Etihad B773 near Adelaide on Oct 14th 2017, cargo smoke indication

Last Update: August 22, 2018 / 14:05:57 GMT/Zulu time

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Incident Facts

Date of incident
Oct 14, 2017


Flight number

Aircraft Registration

Aircraft Type
Boeing 777-300

ICAO Type Designator

An Etihad Boeing 777-300, registration A6-ETR performing flight EY-450 (dep Oct 13th) from Abu Dhabi (United Arab Emirates) to Sydney,NS (Australia) with 349 people on board, was enroute at FL370 about 290nm northnorthwest of Adelaide,SA (Australia) when the crew received a cargo smoke indication and diverted the aircraft to Adelaide. Cabin crew were just serving breakfast when they terminated the service and rapidly prepared the cabin for landing. The aircraft landed on Adelaide's runway 23 about 50 minutes later. The aircraft vacated the runway and stopped on a taxiway, where passengers disembarked via stairs.

The passengers were rebooked onto other domestic flights from Adelaide to Sydney.

The occurrence aircraft is still on the ground in Adelaide about 25 hours after landing.

The airline reported a recirculation fan in the cargo hold caused the smoke indication.

On Aug 22nd 2018 the ATSB released their final report concluding the probable causes of the serious incident were:

- During cruise, a burning smell was detected in the flight deck and the forward cargo compartment fire warning activated. The flight crew armed and set the forward cargo fire suppression system and diverted the aircraft to the nearest airport for a safe landing.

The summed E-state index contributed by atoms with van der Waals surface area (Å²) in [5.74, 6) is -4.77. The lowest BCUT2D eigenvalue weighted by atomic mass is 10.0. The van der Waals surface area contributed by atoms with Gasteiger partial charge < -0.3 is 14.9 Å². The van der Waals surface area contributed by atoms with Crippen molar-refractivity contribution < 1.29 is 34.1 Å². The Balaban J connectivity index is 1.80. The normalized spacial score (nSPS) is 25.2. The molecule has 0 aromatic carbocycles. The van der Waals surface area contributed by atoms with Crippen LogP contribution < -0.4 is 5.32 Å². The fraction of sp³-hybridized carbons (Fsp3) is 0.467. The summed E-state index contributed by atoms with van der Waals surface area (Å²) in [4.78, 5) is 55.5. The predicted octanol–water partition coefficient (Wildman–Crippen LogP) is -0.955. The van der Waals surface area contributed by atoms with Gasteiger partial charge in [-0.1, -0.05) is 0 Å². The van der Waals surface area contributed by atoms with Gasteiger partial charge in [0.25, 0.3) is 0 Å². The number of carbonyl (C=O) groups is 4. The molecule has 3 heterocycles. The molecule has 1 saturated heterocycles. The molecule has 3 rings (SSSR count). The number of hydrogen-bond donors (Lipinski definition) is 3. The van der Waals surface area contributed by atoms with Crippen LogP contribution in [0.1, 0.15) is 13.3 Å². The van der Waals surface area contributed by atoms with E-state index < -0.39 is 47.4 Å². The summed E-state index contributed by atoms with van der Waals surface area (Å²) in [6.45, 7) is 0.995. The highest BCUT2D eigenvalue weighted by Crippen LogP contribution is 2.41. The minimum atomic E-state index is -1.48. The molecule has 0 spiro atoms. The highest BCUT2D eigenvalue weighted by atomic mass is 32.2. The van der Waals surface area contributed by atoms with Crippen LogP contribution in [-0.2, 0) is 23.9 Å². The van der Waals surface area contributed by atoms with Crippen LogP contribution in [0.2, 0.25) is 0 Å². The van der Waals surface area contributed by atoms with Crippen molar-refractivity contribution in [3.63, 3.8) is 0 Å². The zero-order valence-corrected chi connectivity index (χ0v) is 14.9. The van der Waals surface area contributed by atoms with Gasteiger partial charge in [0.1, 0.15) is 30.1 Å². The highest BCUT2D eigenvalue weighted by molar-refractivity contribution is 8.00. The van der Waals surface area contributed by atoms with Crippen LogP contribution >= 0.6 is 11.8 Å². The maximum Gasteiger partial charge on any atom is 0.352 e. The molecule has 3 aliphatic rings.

- A wiring loom situated above the forward cargo compartment about body station 508 was incorrectly routed, likely during manufacture of the aircraft. Over several years, wires in that loom chafed against the support structure and short circuited. Electrical arcing created smoke that activated the forward cargo smoke detector.

The ATSB summarized the sequence of events:

On 14 October 2017, a Boeing 777-300 aircraft, registered A6-ETR and operated by Etihad Airways, was on a scheduled passenger service from Abu Dhabi, United Arab Emirates (UAE) to Sydney, New South Wales. An augmented flight crew, consisting of two pilots in each crew (crew A and crew B) conducted the flight.

At about 0407 Central Daylight-saving Time, while in the cruise and with flight crew B flying the aircraft, the flight crew noticed a burning smell coming from an air vent. In an attempt to establish the source of the smell, they requested that cabin crewmembers check the forward galley. The cabin crew confirmed that the forward galley was clear of any burning smells or smoke. The flight crew then requested two other cabin crewmembers enter the flight deck, who confirmed the burning smell. Around this time, the aural fire bell activated, a master warning light illuminated and a warning message ‘FIRE CARGO FWD’ was displayed on the engine-indicating and crew-alerting system.